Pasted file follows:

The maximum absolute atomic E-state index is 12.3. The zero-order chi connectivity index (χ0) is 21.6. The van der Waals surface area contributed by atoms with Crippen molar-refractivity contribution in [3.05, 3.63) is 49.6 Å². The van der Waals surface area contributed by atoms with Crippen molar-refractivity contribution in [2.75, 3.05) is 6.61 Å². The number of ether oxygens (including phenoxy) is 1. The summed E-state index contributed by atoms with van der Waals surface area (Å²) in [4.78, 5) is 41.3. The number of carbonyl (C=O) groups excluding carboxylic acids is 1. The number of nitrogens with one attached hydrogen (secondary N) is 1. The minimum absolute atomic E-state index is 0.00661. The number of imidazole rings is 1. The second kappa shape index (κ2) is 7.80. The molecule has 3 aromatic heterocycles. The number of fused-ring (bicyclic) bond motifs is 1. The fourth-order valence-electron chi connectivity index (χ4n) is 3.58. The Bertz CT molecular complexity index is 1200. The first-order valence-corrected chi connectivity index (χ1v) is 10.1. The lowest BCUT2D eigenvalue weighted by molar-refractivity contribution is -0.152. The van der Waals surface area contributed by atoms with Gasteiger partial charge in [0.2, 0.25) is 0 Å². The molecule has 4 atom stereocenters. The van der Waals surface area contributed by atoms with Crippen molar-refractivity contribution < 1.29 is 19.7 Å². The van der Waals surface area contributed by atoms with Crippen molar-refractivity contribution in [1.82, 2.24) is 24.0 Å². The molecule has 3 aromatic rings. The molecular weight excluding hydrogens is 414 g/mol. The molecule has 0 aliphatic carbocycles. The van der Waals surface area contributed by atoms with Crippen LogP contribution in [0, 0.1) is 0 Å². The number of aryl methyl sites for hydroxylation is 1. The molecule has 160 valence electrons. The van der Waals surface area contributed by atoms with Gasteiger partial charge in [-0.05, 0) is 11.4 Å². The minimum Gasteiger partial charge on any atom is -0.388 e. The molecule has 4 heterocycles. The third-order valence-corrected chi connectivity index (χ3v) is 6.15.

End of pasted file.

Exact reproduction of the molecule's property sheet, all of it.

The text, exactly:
The maximum absolute atomic E-state index is 12.3. The zero-order chi connectivity index (χ0) is 21.6. The van der Waals surface area contributed by atoms with Crippen molar-refractivity contribution in [3.05, 3.63) is 49.6 Å². The van der Waals surface area contributed by atoms with Crippen molar-refractivity contribution in [2.75, 3.05) is 6.61 Å². The number of ether oxygens (including phenoxy) is 1. The summed E-state index contributed by atoms with van der Waals surface area (Å²) in [4.78, 5) is 41.3. The number of carbonyl (C=O) groups excluding carboxylic acids is 1. The number of nitrogens with one attached hydrogen (secondary N) is 1. The minimum absolute atomic E-state index is 0.00661. The number of imidazole rings is 1. The second kappa shape index (κ2) is 7.80. The molecule has 3 aromatic heterocycles. The number of fused-ring (bicyclic) bond motifs is 1. The fourth-order valence-electron chi connectivity index (χ4n) is 3.58. The Bertz CT molecular complexity index is 1200. The first-order valence-corrected chi connectivity index (χ1v) is 10.1. The lowest BCUT2D eigenvalue weighted by molar-refractivity contribution is -0.152. The van der Waals surface area contributed by atoms with Gasteiger partial charge in [0.2, 0.25) is 0 Å². The molecule has 4 atom stereocenters. The van der Waals surface area contributed by atoms with Crippen molar-refractivity contribution < 1.29 is 19.7 Å². The van der Waals surface area contributed by atoms with Crippen molar-refractivity contribution in [1.82, 2.24) is 24.0 Å². The molecule has 3 aromatic rings. The molecular weight excluding hydrogens is 414 g/mol. The molecule has 0 aliphatic carbocycles. The van der Waals surface area contributed by atoms with Crippen LogP contribution in [0, 0.1) is 0 Å². The number of aryl methyl sites for hydroxylation is 1. The molecule has 160 valence electrons. The van der Waals surface area contributed by atoms with Gasteiger partial charge in [-0.05, 0) is 11.4 Å². The minimum Gasteiger partial charge on any atom is -0.388 e. The molecule has 4 heterocycles. The third-order valence-corrected chi connectivity index (χ3v) is 6.15.